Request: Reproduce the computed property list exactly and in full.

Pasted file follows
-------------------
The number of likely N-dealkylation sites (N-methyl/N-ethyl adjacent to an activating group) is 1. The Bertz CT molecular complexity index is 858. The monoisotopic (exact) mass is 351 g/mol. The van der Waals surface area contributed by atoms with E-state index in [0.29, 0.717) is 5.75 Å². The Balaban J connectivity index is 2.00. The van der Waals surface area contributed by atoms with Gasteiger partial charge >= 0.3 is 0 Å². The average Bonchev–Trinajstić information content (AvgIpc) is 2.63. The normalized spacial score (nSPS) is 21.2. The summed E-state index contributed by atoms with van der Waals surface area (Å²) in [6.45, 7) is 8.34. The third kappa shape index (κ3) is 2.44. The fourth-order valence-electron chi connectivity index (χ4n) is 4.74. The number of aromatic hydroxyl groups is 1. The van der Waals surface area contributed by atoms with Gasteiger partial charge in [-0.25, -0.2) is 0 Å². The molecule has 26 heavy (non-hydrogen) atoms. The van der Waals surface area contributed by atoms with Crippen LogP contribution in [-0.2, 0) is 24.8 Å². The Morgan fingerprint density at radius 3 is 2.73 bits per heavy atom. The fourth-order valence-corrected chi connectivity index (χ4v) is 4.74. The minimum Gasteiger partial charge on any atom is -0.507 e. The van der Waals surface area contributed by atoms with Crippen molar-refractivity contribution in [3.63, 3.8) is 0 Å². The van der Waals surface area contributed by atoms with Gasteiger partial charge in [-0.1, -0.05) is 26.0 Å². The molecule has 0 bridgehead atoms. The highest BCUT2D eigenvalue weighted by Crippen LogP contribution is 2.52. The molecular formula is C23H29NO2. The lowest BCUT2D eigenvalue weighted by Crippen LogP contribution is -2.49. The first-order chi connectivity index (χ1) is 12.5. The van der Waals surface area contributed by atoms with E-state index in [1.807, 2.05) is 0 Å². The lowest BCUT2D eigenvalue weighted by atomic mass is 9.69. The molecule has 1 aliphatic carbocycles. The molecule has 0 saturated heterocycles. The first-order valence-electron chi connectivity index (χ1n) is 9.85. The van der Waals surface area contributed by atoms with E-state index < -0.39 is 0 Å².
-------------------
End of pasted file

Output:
The number of likely N-dealkylation sites (N-methyl/N-ethyl adjacent to an activating group) is 1. The Bertz CT molecular complexity index is 858. The monoisotopic (exact) mass is 351 g/mol. The van der Waals surface area contributed by atoms with E-state index in [0.29, 0.717) is 5.75 Å². The Balaban J connectivity index is 2.00. The van der Waals surface area contributed by atoms with Gasteiger partial charge >= 0.3 is 0 Å². The average Bonchev–Trinajstić information content (AvgIpc) is 2.63. The normalized spacial score (nSPS) is 21.2. The summed E-state index contributed by atoms with van der Waals surface area (Å²) in [6.45, 7) is 8.34. The third kappa shape index (κ3) is 2.44. The fourth-order valence-electron chi connectivity index (χ4n) is 4.74. The number of aromatic hydroxyl groups is 1. The van der Waals surface area contributed by atoms with Gasteiger partial charge in [-0.25, -0.2) is 0 Å². The molecule has 26 heavy (non-hydrogen) atoms. The van der Waals surface area contributed by atoms with Crippen LogP contribution in [-0.2, 0) is 24.8 Å². The Morgan fingerprint density at radius 3 is 2.73 bits per heavy atom. The fourth-order valence-corrected chi connectivity index (χ4v) is 4.74. The minimum Gasteiger partial charge on any atom is -0.507 e. The van der Waals surface area contributed by atoms with Crippen molar-refractivity contribution in [3.63, 3.8) is 0 Å². The van der Waals surface area contributed by atoms with Gasteiger partial charge in [-0.1, -0.05) is 26.0 Å². The molecule has 0 bridgehead atoms. The highest BCUT2D eigenvalue weighted by Crippen LogP contribution is 2.52. The molecular formula is C23H29NO2. The lowest BCUT2D eigenvalue weighted by Crippen LogP contribution is -2.49. The first-order chi connectivity index (χ1) is 12.5. The van der Waals surface area contributed by atoms with E-state index in [1.807, 2.05) is 0 Å². The lowest BCUT2D eigenvalue weighted by atomic mass is 9.69. The molecule has 1 aliphatic carbocycles. The molecule has 0 saturated heterocycles. The first-order valence-electron chi connectivity index (χ1n) is 9.85. The van der Waals surface area contributed by atoms with E-state index < -0.39 is 0 Å².